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New 86th Airlift Wing commander has Ramstein connection

From left, 3rd Air Force Commander Lt. Gen. Darryl L. Roberson sings the Air Force song with Brig. Gen. Jon T. "Ty" Thomas, and Brig. Gen. Patrick X. Mordente at the end of the 86th Airlift Wing change-of-command ceremony on June 19, 2015, at Ramstein Air Base, Germany. Mordente, the outgoing commander, is headed to Scott Air Force Base, Ill., where he'll be the vice commander of 18th Air Force, Air Mobility Command. Thomas is the new wing commander at Ramstein.

JENNNIFER H. SVAN/STARS AND STRIPES

By JENNIFER H. SVAN | STARS AND STRIPES Published: June 19, 2015

RAMSTEIN AIR BASE, Germany — A ceremony makes it official: A new face is in charge of the largest U.S. Air Force wing in Europe.

At a change-of-command ceremony Friday morning, inside a hangar packed with airmen and German guests from surrounding communities, Brig. Gen. Jon T. “Ty” Thomas took charge of the 86th Airlift Wing, succeeding outgoing commander Brig. Gen. Patrick X. Mordente.

“It’s been an absolute joy. It’s been a privilege to be here for two years,” Mordente said in an interview before the ceremony. “To be able to watch what these airmen do every day; this base never sleeps. We’re constantly on the move.”

Mordente has orders for Scott Air Force Base, Ill., where he’s slated to become the vice commander of 18th Air Force, Air Mobility Command.

Thomas, meanwhile, comes to Ramstein from the Pentagon, where he served on the joint staff.

He’s been here before. In 2006, he was the deputy commander of the 603rd Air and Space Operations Center at Ramstein for a year, followed by another two years at Ramstein as the 86th Operations Group commander.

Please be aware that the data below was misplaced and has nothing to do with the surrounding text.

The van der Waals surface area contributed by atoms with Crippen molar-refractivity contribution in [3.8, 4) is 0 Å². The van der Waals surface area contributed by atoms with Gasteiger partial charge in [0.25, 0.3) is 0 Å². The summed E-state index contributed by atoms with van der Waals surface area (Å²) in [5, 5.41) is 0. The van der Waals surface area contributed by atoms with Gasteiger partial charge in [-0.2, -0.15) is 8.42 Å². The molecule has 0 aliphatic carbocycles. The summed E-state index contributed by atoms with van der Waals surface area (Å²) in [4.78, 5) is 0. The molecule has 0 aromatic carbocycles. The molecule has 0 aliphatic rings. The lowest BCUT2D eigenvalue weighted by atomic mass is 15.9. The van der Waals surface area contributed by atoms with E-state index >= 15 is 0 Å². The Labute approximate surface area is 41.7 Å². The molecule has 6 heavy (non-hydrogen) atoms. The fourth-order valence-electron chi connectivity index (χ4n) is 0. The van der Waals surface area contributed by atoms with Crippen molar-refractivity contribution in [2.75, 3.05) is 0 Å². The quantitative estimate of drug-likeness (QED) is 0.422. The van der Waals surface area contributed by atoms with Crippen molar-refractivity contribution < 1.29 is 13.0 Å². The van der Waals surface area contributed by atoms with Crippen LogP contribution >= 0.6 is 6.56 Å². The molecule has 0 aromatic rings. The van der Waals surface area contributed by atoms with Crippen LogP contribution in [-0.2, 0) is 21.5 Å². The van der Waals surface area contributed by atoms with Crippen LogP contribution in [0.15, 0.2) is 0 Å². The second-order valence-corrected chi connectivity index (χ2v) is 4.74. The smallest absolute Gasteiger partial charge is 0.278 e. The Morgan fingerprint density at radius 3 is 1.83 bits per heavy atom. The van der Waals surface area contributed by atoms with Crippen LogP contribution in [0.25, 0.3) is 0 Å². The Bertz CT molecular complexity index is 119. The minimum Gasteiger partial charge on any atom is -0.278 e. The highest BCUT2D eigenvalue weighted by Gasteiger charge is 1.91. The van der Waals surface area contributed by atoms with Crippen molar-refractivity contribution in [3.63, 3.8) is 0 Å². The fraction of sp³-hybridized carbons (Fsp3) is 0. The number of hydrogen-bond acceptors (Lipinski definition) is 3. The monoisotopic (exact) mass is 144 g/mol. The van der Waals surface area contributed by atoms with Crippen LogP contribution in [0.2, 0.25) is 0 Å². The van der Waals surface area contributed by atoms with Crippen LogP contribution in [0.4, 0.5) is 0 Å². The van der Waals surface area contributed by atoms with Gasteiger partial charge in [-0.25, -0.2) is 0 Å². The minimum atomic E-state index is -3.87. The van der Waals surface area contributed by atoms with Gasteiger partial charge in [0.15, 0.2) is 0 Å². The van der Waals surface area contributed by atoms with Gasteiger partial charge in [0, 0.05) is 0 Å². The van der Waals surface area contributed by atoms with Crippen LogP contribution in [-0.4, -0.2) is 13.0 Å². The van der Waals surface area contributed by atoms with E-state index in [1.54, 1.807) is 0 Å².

“I know it’s welcome home again,” 3rd Air Force Commander Lt. Gen. Darryl L. Roberson, the ceremony’s presiding officer, told Thomas.

In his remarks, Roberson quipped about Thomas: “See how big a smile he’s got on his face, ’cause he escaped the Pentagon. He’s back out now, where he should be.”

Thomas, a command pilot with more than 3,900 flight hours, graduated with distinction from the U.S. Air Force Academy in 1989. Upon graduation, the Air Force selected him for a special program that allowed him to earn a master’s degree in public policy from Harvard University.

“You can expect me to give my best every day,” Thomas told airmen in his speech, “leading with passion and compassion for you and your families.”

Mordente said he leaned on others to lead a wing of more than 9,000 airmen.

“There’s no playbook for Ramstein,” he said in the interview. “We affectionately call it ‘the beast’; it’s just so huge and [has] so many mission sets. I slept well at night because I knew how good this team was.”

Mordente led the wing during Operation United Assistance, the U.S. military mission to help combat the spread of the Ebola virus in West Africa last year.

“A lot of the cargo, equipment, personnel, came through this base,” he said. “You look back on that event and you see that we were rather effective in being able to curb that outbreak.”

Airmen living in the dormitories while Mordente was commander will likely remember him for lifting the ban on alcohol in their living quarters. The ban was lifted in August 2014.

Mordente said it was the right decision to treat airmen like adults; there’s been no subsequent uptick in alcohol-related incidents in the dorms since then, he said.

“I’m extremely proud of the airmen and what they were able to show us,” he said.

svan.jennifer@stripes.com

Outgoing commander Brig. Gen. Patrick X. Mordente looks down while speaking during the 86th Airlift Wing change-of-command ceremony on June 19, 2015, at Ramstein Air Base, Germany.
JENNNIFER H. SVAN/STARS AND STRIPES

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